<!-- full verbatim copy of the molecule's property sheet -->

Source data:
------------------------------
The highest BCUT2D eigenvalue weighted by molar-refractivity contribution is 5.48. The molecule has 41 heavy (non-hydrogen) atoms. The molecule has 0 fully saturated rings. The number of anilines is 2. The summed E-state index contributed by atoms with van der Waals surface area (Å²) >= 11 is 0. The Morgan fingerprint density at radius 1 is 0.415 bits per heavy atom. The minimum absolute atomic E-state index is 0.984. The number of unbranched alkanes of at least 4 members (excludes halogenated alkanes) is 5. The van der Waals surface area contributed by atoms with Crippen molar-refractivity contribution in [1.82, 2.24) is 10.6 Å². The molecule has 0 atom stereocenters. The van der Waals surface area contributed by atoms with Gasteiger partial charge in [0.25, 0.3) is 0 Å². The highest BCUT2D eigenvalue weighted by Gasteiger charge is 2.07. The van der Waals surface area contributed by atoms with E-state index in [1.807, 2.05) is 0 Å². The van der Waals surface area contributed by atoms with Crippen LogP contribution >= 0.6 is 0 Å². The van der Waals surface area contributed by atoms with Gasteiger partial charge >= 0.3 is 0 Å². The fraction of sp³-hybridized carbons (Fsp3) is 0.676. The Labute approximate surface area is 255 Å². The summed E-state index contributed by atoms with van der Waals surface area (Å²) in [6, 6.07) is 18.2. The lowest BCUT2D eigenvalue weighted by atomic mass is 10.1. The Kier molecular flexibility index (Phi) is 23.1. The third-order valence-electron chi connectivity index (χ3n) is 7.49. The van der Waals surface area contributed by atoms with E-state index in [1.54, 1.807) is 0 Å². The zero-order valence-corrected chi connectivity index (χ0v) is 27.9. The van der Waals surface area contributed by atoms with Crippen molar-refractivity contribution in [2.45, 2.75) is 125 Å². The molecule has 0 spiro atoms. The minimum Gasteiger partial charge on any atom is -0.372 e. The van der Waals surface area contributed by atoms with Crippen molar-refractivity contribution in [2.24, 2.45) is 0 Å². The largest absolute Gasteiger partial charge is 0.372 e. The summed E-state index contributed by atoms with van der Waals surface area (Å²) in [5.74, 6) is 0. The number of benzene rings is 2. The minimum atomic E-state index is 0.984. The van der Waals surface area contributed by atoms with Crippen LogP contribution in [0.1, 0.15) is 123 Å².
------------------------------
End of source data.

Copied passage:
The highest BCUT2D eigenvalue weighted by molar-refractivity contribution is 5.48. The molecule has 41 heavy (non-hydrogen) atoms. The molecule has 0 fully saturated rings. The number of anilines is 2. The summed E-state index contributed by atoms with van der Waals surface area (Å²) >= 11 is 0. The Morgan fingerprint density at radius 1 is 0.415 bits per heavy atom. The minimum absolute atomic E-state index is 0.984. The number of unbranched alkanes of at least 4 members (excludes halogenated alkanes) is 5. The van der Waals surface area contributed by atoms with Crippen molar-refractivity contribution in [1.82, 2.24) is 10.6 Å². The molecule has 0 atom stereocenters. The van der Waals surface area contributed by atoms with Gasteiger partial charge in [0.25, 0.3) is 0 Å². The highest BCUT2D eigenvalue weighted by Gasteiger charge is 2.07. The van der Waals surface area contributed by atoms with E-state index in [1.807, 2.05) is 0 Å². The van der Waals surface area contributed by atoms with Crippen LogP contribution >= 0.6 is 0 Å². The van der Waals surface area contributed by atoms with Gasteiger partial charge >= 0.3 is 0 Å². The fraction of sp³-hybridized carbons (Fsp3) is 0.676. The Labute approximate surface area is 255 Å². The summed E-state index contributed by atoms with van der Waals surface area (Å²) in [6, 6.07) is 18.2. The lowest BCUT2D eigenvalue weighted by atomic mass is 10.1. The Kier molecular flexibility index (Phi) is 23.1. The third-order valence-electron chi connectivity index (χ3n) is 7.49. The van der Waals surface area contributed by atoms with E-state index in [1.54, 1.807) is 0 Å². The zero-order valence-corrected chi connectivity index (χ0v) is 27.9. The van der Waals surface area contributed by atoms with Crippen molar-refractivity contribution in [2.45, 2.75) is 125 Å². The molecule has 0 spiro atoms. The minimum Gasteiger partial charge on any atom is -0.372 e. The van der Waals surface area contributed by atoms with Crippen molar-refractivity contribution in [2.24, 2.45) is 0 Å². The largest absolute Gasteiger partial charge is 0.372 e. The summed E-state index contributed by atoms with van der Waals surface area (Å²) in [5.74, 6) is 0. The number of benzene rings is 2. The minimum atomic E-state index is 0.984. The van der Waals surface area contributed by atoms with Crippen LogP contribution in [0.1, 0.15) is 123 Å².